The Heavy Legacy of World War I. Energy for Peace


One of the major obstacles to Franco-German reconciliation after the war was the question of coal and steel production. Coal and steel were the two most vital materials for developed nations; the backbone of a successful economy. Coal was the primary energy source in Europe, accounting for almost 70% of fuel consumption. Steel was a fundamental material for industry and to manufacture it required large amounts of coal. Both materials were also needed to create weapons.

The largest concentration of coalmines and steel production was found in two areas in Western Germany: the Ruhr Valley, and the Saarland. The Allies detached the Saarland from West Germany and made it a semi-autonomous region. In the Ruhr Valley, the Allies placed restrictions on the production, ownership and sale of coal and steel in an attempt to restrict German economic growth. The Ruhr Valley coal and steel production was also restricted as a guarantee to Germany’s neighbours, France, Luxembourg, Belgium and the Netherlands, that these crucial resources would not be used to re-create a Germany army.

France wanted to control and access the coal and steel in the Ruhr Valley and wanted the Saarland permanently separated from West Germany. The French government was especially worried that West Germany could use its massive coal and steal resources to attack France once again. West Germans, under the leadership of Chancellor Konrad Adenauer, who was elected in 1949, wanted the Saarland returned to Germany and objected to the strict controls placed on Germany heavy industry. The Franco-German conflict persisted over coal and steel. A reconciliation of the two former enemies seemed unlikely.

The solution to the coal and steel problem and the core of the reconciliation between France and Germany was the Schuman Plan, named after the French Foreign Minister Robert Schuman. The Schuman Plan was presented on 9 May 1950. It argued that coal and steel production should be placed under a supranational High Authority. Following shortly after Schuman’s declaration, the negotiations that established the European Coal and Steel Community began. The European Coal and Steel Community (ECSC) pooled the coal and steel resources of six European countries: France, Germany, Italy, Belgium, the Netherlands, and Luxembourg (BENELUX). These countries would be collectively known as “the Six”. Pooling coal and steel resources greatly reduced the threat of war between France and West Germany. The ECSC became a reality in 1952.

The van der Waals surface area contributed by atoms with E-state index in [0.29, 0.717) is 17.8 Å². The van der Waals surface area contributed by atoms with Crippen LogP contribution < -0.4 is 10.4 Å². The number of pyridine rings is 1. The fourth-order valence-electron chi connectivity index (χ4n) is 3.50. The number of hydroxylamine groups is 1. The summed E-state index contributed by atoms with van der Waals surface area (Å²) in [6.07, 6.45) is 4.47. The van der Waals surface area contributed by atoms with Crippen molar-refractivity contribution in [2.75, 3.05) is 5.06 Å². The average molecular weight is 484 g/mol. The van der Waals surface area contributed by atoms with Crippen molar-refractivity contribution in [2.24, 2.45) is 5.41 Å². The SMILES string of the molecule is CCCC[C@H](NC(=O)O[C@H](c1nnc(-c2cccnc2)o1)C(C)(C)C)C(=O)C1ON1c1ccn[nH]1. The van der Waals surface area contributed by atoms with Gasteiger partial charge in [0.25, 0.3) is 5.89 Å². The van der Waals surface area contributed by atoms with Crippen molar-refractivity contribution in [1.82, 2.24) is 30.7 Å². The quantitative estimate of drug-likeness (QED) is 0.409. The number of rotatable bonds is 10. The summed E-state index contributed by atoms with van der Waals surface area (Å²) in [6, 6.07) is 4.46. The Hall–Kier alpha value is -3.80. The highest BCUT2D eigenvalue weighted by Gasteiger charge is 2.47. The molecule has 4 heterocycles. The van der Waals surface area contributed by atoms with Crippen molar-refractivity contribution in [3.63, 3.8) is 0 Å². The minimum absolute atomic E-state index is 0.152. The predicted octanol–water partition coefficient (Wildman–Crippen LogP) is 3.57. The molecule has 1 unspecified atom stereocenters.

The author of the Schuman Plan was another Frenchman, Jean Monnet a bureaucrat in the French government. Monnet had worked at the League of Nations between the World Wars and was committed to the goal of a United States of Europe. Monnet was also the first President of the ECSC. For Monnet, and for Schuman, the ECSC was to be the first step in creating an federal Europe.

The ECSC provided the first a small but important step towards European integration. By integrating coal and steel under a single authority, the Schuman Plan demonstrated that European integration was feasible. Furthermore, it eased tensions between France and Germany.

The success of the ECSC led to other, more drastic proposals to integrate the original six member states. Because of the Korean War (1950-1953), the United States wanted to re-arm West Germany to give it a greater role in the defence of the continent from Soviet aggression. Many European countries did not want to see the re-establishment of a German army. So in 1952, shortly after the treaty on the ECSC was completed, another plan was advanced to create an integrated European Army. The European Defence Community (EDC) was supported by all of the member states except France. The French government vetoed the EDC in 1954. The goal of a single European Army was defeated and it seemed that European integration would begin and end with coal and steel.